Beacon Hill Park in Victoria, British Columbia brings the abundance of nature into vibrant city life. Situated along the shore of Juan de Fuca Strait, the 200 acres of pristine parkland was originally set aside as a protected area in 1858 by Sir James Douglas, governor of the Colony of Vancouver.
Beacon Hill Park’s traditional name, given by the Songhees people, was Meeacan which means “belly.” The hill was a burial site for First Nations Coast Salish people, the original inhabitants of the Greater Victoria region. There is a sacredness that infuses the nature pathways, woodlands, and shoreline trail.
A Great Blue Heron colony has graced this park over the years. According to Beacon Hill Park History:
“The Beacon Hill Park heron colony began with a single nest in 1982. Unnoticed by most Victorians, the number of nests increased sporadically through the 1980’s and 1990’s. By 2000, when 65 active nests were counted, the colony was no longer a secret shared by a few birders. In the following years, the City of Victoria promoted the colony as a spectacular feature of the Park. Heron photos appeared in city publications, a heron webpage and “heron-cam” were added to the city’s website, informational signs were posted at the colony, numbered tags were nailed to nest trees, and the parking area immediately below the nest trees was closed during nesting to reduce disturbances.”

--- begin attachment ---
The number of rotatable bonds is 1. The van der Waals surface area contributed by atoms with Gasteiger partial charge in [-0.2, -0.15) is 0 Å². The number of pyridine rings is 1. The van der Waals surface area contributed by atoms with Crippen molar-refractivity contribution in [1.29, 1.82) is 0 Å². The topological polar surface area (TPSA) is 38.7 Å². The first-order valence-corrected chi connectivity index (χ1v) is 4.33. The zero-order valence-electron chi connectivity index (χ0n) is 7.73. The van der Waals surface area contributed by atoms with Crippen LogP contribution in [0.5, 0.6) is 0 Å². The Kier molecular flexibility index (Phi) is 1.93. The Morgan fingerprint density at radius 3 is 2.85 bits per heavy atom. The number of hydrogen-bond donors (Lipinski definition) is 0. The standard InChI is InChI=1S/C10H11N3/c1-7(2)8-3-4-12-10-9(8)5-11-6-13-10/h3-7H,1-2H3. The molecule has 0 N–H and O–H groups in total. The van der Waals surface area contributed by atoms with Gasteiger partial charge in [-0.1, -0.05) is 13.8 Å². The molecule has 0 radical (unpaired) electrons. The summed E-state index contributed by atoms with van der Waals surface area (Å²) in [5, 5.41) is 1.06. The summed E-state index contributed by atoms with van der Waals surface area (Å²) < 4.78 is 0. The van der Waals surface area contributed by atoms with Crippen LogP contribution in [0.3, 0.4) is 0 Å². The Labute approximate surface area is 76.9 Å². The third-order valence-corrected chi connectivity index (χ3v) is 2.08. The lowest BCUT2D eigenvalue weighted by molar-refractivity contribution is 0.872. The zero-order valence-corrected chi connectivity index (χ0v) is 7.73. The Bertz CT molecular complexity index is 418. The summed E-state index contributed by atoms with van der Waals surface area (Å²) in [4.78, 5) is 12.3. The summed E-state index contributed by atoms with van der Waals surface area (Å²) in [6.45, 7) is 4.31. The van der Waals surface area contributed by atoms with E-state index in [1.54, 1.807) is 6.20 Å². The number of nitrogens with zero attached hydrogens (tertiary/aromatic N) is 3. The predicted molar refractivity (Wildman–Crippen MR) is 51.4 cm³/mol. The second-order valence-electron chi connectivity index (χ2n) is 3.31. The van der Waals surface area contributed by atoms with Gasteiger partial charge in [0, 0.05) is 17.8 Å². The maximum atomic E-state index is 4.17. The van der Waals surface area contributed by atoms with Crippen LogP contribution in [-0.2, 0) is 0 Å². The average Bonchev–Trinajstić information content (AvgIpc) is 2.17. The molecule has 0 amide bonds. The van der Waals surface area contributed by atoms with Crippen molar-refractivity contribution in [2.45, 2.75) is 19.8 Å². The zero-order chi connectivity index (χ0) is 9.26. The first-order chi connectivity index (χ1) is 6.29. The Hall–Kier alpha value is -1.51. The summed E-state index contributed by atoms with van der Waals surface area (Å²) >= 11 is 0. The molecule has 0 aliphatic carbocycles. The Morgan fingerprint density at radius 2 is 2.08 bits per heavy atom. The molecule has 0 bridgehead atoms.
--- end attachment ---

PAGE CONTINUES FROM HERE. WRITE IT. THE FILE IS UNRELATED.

May 2007, a huge disruption forced the heron colony to abandon Beacon Hill Park. I understand that this sudden decrease in heron population was sparked by the death of an eagle, who had been a long-time resident.
“The presence of an eagle’s nest nearby actually serves to protect the heronry, explained Hook. “When we don’t have an eagle nesting in here, then random, marauding eagles come off the shoreline and look for an easy food source.” Victoria News
The Great Blue Herons have returned to Beacon Hill Park, where they remain for six months each year between the months of February to August where they will nest. Join me on the path to the heron colony, but shh…the herons are nesting.
Interested in knowing more about Great Blue Herons? Check out Nature Canada, one of the oldest national nature conservation charities in Canada.